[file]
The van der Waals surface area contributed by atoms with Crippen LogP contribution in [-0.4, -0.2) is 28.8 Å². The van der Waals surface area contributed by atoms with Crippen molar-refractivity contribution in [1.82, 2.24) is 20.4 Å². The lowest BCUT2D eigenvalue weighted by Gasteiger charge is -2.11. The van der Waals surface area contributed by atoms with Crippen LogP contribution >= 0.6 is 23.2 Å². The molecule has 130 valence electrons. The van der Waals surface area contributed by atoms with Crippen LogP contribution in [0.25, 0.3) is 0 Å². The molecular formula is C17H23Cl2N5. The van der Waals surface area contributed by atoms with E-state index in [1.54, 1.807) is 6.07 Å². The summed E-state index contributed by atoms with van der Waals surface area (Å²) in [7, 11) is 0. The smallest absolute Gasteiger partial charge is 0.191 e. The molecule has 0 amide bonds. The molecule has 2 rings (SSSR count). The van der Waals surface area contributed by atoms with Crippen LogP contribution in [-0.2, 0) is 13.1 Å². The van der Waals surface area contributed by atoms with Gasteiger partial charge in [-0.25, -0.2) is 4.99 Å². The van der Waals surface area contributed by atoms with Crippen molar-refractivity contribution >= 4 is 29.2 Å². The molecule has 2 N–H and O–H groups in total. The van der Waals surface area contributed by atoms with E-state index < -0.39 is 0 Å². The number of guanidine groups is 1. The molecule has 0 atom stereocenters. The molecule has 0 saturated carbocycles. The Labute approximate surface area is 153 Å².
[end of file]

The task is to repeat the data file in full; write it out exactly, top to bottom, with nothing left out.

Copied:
The van der Waals surface area contributed by atoms with Crippen LogP contribution in [-0.4, -0.2) is 28.8 Å². The van der Waals surface area contributed by atoms with Crippen molar-refractivity contribution in [1.82, 2.24) is 20.4 Å². The lowest BCUT2D eigenvalue weighted by Gasteiger charge is -2.11. The van der Waals surface area contributed by atoms with Crippen LogP contribution >= 0.6 is 23.2 Å². The molecule has 130 valence electrons. The van der Waals surface area contributed by atoms with Crippen LogP contribution in [0.25, 0.3) is 0 Å². The molecular formula is C17H23Cl2N5. The van der Waals surface area contributed by atoms with E-state index in [1.54, 1.807) is 6.07 Å². The summed E-state index contributed by atoms with van der Waals surface area (Å²) in [7, 11) is 0. The smallest absolute Gasteiger partial charge is 0.191 e. The molecule has 0 amide bonds. The molecule has 2 rings (SSSR count). The van der Waals surface area contributed by atoms with Crippen LogP contribution in [-0.2, 0) is 13.1 Å². The van der Waals surface area contributed by atoms with Gasteiger partial charge in [-0.25, -0.2) is 4.99 Å². The van der Waals surface area contributed by atoms with Crippen molar-refractivity contribution >= 4 is 29.2 Å². The molecule has 2 N–H and O–H groups in total. The van der Waals surface area contributed by atoms with E-state index < -0.39 is 0 Å². The number of guanidine groups is 1. The molecule has 0 atom stereocenters. The molecule has 0 saturated carbocycles. The Labute approximate surface area is 153 Å².